The German giant and competitors like Lidl and dollar stores have attracted cash-strapped customers. Now they are planning to move into wealthier areas as Americans of all stripes are more budget conscious and their traditional low to middle income groups gets crowded with competitors. Aldi is going even further in appealing to upscale tastes by stocking some graded goods, for instance organic foods. Bernstein Research analyst Alexia Howard is expecting discounters to more than double their average yearly sales growth to 15% between 2015 and 2020, from 6% over the prior five years. She warns, the shopping frequency may not resonate with Americans and it might be even hard to recreate their European success.
Aldi, which already has 1600 outlets in the United States, says the majority of the latest 500 stores it has opened have been in suburban areas where middle income or higher income groups make their living. The organisation takes some preventive measures for cost cutting as well. The quarter deposits prompt shoppers to return carts to the holding bin. Aldi also puts multiple bar codes on its grocery packing so that the cashiers more easily and quickly scan the items purchased and thereby cutting down the need for more staffs to handle customer checkout.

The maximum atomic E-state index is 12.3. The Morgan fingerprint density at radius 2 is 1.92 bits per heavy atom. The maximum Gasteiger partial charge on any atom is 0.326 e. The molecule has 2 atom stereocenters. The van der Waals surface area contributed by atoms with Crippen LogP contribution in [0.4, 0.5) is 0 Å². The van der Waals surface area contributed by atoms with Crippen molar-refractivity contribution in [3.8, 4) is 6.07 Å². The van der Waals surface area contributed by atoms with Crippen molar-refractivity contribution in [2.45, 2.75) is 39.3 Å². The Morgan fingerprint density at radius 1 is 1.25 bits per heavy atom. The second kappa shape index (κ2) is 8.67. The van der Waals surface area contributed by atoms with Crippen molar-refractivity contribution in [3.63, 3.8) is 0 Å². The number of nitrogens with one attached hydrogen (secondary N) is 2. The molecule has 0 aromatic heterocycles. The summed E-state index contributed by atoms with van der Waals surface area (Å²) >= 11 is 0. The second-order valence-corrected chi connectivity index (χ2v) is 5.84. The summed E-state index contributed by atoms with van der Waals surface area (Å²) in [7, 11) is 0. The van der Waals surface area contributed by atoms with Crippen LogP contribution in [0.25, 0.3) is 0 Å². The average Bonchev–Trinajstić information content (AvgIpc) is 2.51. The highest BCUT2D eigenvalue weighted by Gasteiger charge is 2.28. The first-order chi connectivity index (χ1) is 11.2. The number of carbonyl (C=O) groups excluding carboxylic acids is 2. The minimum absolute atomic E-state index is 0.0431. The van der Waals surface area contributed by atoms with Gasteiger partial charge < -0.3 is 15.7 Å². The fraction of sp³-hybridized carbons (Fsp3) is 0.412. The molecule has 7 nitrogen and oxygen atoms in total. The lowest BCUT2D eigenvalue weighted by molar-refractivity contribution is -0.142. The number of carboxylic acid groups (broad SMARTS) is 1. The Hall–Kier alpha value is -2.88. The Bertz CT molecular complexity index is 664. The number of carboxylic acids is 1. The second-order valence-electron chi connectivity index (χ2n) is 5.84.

If the customers has to raise a question, they have to drive there; unlike other individual stores they don’t take phone calls as a means of keeping costs down and prices low. The immediate result is that the prices can run 25% to 40% lower than other traditional grocers.